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Personalized Learning Key To Churchill School District

Students across Nevada are beginning to settle into the 2019-2020 school year. To get a sense of how one district is doing, KUNR's Paul Boger spoke with Churchill County Schools Superintendent Summer Stephens about the opportunities and challenges facing one of the state's smaller districts.

"One of the big initiatives and directions that we're trying to go is to truly reimagine school," Stephens says. "We want to open it up and start expanding the possibilities, expanding opportunities for kids, and so the thinking for us is sharing with our board and our community all of the things that we're doing. We always say, 'if we don't tell our story, someone else will.' Even the state rating -- the accountability model -- is someone else telling their perspective of our story. So we're working really hard to reimagine a move to a competency-based learning model and right now working to the expectations of the state, but we really are interested in finding those ways which schools nationwide have been able to find. Those ways that move us off of those high stakes test scores. We're not where we want to be, certainly. We're sitting [at] two and three stars and we'd really like to be different. We're putting some things into place and really aligning ourselves, kindergarten through 12th grade, and trying to get to a space to create a personalized learning environment. That's the direction we want to go and we believe it's the best thing for kids."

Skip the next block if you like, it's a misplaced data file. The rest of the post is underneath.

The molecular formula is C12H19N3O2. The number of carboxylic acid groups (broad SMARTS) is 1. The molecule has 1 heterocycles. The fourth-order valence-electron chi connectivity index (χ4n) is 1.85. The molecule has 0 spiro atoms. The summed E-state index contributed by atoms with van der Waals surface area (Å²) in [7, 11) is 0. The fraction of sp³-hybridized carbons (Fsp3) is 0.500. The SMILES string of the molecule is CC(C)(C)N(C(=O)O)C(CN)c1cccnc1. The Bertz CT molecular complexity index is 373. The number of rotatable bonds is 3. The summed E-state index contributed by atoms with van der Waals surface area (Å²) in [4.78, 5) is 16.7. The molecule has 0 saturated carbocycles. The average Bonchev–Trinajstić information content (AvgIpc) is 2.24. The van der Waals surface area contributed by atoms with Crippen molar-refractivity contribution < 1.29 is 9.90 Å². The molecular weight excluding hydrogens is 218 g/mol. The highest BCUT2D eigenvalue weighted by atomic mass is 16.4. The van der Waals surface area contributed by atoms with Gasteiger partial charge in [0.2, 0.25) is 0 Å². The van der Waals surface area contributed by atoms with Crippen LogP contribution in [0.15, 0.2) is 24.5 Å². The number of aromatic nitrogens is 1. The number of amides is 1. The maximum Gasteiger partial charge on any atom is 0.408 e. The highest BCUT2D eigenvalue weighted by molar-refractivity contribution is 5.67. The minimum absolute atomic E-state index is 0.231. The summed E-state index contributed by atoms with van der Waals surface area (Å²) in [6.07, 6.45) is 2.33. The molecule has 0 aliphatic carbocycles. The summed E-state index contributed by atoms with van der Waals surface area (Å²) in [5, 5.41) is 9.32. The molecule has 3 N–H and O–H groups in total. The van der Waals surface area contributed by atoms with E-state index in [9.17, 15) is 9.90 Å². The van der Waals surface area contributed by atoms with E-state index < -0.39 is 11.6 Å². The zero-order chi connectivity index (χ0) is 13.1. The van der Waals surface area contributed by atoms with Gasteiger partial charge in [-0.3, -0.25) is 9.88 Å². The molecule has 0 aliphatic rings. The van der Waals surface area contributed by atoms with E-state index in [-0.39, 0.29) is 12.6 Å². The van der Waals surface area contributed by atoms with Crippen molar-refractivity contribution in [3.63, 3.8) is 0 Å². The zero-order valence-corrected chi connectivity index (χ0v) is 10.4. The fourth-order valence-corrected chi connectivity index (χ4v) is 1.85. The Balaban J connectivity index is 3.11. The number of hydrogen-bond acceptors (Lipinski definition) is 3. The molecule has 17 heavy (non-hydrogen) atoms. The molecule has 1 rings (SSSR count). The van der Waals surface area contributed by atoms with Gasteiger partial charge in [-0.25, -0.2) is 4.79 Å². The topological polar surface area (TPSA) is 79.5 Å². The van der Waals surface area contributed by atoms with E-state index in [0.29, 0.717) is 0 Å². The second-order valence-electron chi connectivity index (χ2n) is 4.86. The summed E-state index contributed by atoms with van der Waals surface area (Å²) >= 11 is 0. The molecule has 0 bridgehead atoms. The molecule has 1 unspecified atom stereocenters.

To emphasize that push toward personalized learning, Stephens points to the many career and technical classes available at the district's high school. She says Churchill County has been diligent in expanding the offerings available to students, even as other districts have had to shrink their CTE programs. However, Stephens says she has concerns about whether the state's new funding formula will be able to tackle some of the equitability issues between large, urban districts and those in smaller, rural communities.

"How do we get to a space to ensure that the places that end up getting more money could take a little less so that the people who get very little can get a little bit more. You know, trying to come to that middle space where the funds flow a little bit better. Our kids are kids like everywhere else. We have similar issues. We have kids that experience trauma every day. We have kids that are homeless. We have kids that excel. We have kids that are looking for whatever path is there for them, and ultimately, at the end of the day, we have to do what's right for kids all the time."

Paul Boger is a former reporter at KUNR Public Radio.
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